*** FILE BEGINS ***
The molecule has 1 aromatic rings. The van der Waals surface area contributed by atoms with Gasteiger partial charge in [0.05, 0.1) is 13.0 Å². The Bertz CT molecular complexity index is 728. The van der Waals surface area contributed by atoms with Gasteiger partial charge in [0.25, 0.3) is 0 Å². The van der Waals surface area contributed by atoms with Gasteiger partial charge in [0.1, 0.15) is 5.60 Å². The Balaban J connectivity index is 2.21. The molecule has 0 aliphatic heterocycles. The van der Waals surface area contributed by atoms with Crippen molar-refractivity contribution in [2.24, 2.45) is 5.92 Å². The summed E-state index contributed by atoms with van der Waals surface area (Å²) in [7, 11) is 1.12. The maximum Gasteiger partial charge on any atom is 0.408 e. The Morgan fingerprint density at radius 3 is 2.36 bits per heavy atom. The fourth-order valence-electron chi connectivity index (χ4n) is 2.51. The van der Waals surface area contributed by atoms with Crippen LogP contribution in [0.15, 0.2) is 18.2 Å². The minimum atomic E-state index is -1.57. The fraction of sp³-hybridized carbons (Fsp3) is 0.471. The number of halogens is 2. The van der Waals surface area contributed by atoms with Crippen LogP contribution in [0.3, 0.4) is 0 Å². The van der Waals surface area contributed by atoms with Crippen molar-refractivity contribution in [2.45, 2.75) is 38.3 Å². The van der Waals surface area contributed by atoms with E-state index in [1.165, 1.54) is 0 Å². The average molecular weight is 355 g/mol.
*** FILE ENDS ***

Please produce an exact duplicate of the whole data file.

The molecule has 1 aromatic rings. The van der Waals surface area contributed by atoms with Gasteiger partial charge in [0.05, 0.1) is 13.0 Å². The Bertz CT molecular complexity index is 728. The van der Waals surface area contributed by atoms with Gasteiger partial charge in [0.25, 0.3) is 0 Å². The van der Waals surface area contributed by atoms with Gasteiger partial charge in [0.1, 0.15) is 5.60 Å². The Balaban J connectivity index is 2.21. The molecule has 0 aliphatic heterocycles. The van der Waals surface area contributed by atoms with Crippen molar-refractivity contribution in [2.24, 2.45) is 5.92 Å². The summed E-state index contributed by atoms with van der Waals surface area (Å²) in [7, 11) is 1.12. The maximum Gasteiger partial charge on any atom is 0.408 e. The Morgan fingerprint density at radius 3 is 2.36 bits per heavy atom. The fourth-order valence-electron chi connectivity index (χ4n) is 2.51. The van der Waals surface area contributed by atoms with Crippen LogP contribution in [0.15, 0.2) is 18.2 Å². The minimum atomic E-state index is -1.57. The fraction of sp³-hybridized carbons (Fsp3) is 0.471. The number of halogens is 2. The van der Waals surface area contributed by atoms with Crippen LogP contribution in [0.3, 0.4) is 0 Å². The van der Waals surface area contributed by atoms with Crippen molar-refractivity contribution in [2.45, 2.75) is 38.3 Å². The van der Waals surface area contributed by atoms with E-state index in [1.165, 1.54) is 0 Å². The average molecular weight is 355 g/mol.